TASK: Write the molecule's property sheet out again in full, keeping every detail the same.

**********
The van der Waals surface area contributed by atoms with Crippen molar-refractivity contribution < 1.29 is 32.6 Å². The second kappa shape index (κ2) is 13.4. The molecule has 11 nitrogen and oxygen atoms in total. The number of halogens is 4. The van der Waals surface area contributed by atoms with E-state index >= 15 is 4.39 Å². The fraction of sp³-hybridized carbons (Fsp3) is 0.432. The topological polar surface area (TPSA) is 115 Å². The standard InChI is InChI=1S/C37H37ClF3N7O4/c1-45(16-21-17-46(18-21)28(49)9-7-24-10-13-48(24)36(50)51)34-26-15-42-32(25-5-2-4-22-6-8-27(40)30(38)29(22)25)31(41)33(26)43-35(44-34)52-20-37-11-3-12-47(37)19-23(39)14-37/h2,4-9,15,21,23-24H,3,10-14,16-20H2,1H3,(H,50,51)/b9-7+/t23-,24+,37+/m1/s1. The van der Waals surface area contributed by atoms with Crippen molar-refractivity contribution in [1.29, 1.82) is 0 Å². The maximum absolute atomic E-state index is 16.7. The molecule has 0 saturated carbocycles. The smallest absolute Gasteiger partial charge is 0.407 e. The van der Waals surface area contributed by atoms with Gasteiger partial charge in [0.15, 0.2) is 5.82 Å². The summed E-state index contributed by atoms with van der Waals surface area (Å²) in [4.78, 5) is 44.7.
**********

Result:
The van der Waals surface area contributed by atoms with Crippen molar-refractivity contribution < 1.29 is 32.6 Å². The second kappa shape index (κ2) is 13.4. The molecule has 11 nitrogen and oxygen atoms in total. The number of halogens is 4. The van der Waals surface area contributed by atoms with E-state index >= 15 is 4.39 Å². The fraction of sp³-hybridized carbons (Fsp3) is 0.432. The topological polar surface area (TPSA) is 115 Å². The standard InChI is InChI=1S/C37H37ClF3N7O4/c1-45(16-21-17-46(18-21)28(49)9-7-24-10-13-48(24)36(50)51)34-26-15-42-32(25-5-2-4-22-6-8-27(40)30(38)29(22)25)31(41)33(26)43-35(44-34)52-20-37-11-3-12-47(37)19-23(39)14-37/h2,4-9,15,21,23-24H,3,10-14,16-20H2,1H3,(H,50,51)/b9-7+/t23-,24+,37+/m1/s1. The van der Waals surface area contributed by atoms with Crippen molar-refractivity contribution in [1.29, 1.82) is 0 Å². The maximum absolute atomic E-state index is 16.7. The molecule has 0 saturated carbocycles. The smallest absolute Gasteiger partial charge is 0.407 e. The van der Waals surface area contributed by atoms with Gasteiger partial charge in [0.15, 0.2) is 5.82 Å². The summed E-state index contributed by atoms with van der Waals surface area (Å²) in [4.78, 5) is 44.7.